The Laccadive Sea or Lakshadweep Sea is a body of water bordering India, the Maldives, and Sri Lanka. It is located to the southwest of Karnataka, to the west of Kerala and to the south of Tamil Nadu. This warm sea has a stable water temperature through the year and is rich in marine life, the Gulf of Mannar alone hosting about 3,600 species. Mangaluru, Kannur, Kozhikode, Ponnani, Kochi, Alappuzha, Kollam, Thiruvananthapuram, Tuticorin, Colombo, and Malé are the major cities on the shore of the Laccadive Sea. Kanyakumari, the southernmost tip of peninsular India, also borders this sea.

Palk Bay

Palk Bay is a semi-enclosed shallow water body with a water depth maximum of 13 m. It is located between the southeast coast of India and Sri Lanka. Palk Bay is located between 8° 50′ and 10° North latitudes and 78° 50′ and 80° 30′ East longitudes. The width of Palk Bay ranges from 57 to 107 km and the length is around 150 km. Palk Bay is considered to be one amongst the major sinks for sediments along with Gulf of Mannar. Sediments discharged by rivers and transported by the surf currents as littoral drift settle in this sink. Few scientists have tried to understand the wave characteristics within the Palk Bay.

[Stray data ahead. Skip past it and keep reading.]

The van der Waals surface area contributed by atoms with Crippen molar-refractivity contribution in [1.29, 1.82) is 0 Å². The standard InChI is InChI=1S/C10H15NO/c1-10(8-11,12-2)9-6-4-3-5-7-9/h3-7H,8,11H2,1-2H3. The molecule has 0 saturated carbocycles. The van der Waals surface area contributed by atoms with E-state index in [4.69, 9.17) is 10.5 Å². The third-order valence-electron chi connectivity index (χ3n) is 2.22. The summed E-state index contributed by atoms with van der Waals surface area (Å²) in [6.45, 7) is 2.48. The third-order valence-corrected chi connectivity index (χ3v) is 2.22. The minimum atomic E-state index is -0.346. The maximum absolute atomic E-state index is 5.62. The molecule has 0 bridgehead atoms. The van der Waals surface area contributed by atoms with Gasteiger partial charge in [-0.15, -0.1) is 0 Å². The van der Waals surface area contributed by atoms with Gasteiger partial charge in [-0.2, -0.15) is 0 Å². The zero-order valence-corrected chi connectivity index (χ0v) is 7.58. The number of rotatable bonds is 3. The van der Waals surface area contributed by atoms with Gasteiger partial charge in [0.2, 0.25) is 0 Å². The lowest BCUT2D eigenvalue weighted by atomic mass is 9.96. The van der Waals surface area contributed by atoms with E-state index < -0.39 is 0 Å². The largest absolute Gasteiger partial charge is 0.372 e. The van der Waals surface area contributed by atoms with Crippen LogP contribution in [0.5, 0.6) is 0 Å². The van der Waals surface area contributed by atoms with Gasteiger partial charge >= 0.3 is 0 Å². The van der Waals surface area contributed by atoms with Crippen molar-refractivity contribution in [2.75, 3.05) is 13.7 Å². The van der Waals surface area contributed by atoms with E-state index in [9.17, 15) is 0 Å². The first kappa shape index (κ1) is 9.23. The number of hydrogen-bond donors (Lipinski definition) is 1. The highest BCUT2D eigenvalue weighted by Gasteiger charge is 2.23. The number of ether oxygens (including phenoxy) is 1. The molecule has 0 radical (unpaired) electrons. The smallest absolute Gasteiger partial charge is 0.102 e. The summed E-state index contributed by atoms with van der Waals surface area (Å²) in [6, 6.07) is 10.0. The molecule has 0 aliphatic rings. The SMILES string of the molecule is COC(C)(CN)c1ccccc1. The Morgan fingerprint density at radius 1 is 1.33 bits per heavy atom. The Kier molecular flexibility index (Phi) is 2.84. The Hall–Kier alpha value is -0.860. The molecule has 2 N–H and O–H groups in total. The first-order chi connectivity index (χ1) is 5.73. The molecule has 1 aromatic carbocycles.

Gulf of Mannar Marine National Park

The Gulf of Mannar Marine National Park is a protected area of India consisting of 21 small islands (islets) and adjacent coral reefs in the Gulf of Mannar in the Indian Ocean. It lies 1 to 10 km away from the east coast of Tamil Nadu, India for 160 km between Thoothukudi (Tuticorin) and Dhanushkodi. It is the core area of the Gulf of Mannar Biosphere Reserve which includes a 10 km buffer zone around the park, including the populated coastal area. The park has a high diversity of plants and animals in its marine, intertidal and near shore habitats. Public access inside the park is limited to glass-bottom boat rides.

Ramanathapuram district District of Tamil Nadu in India district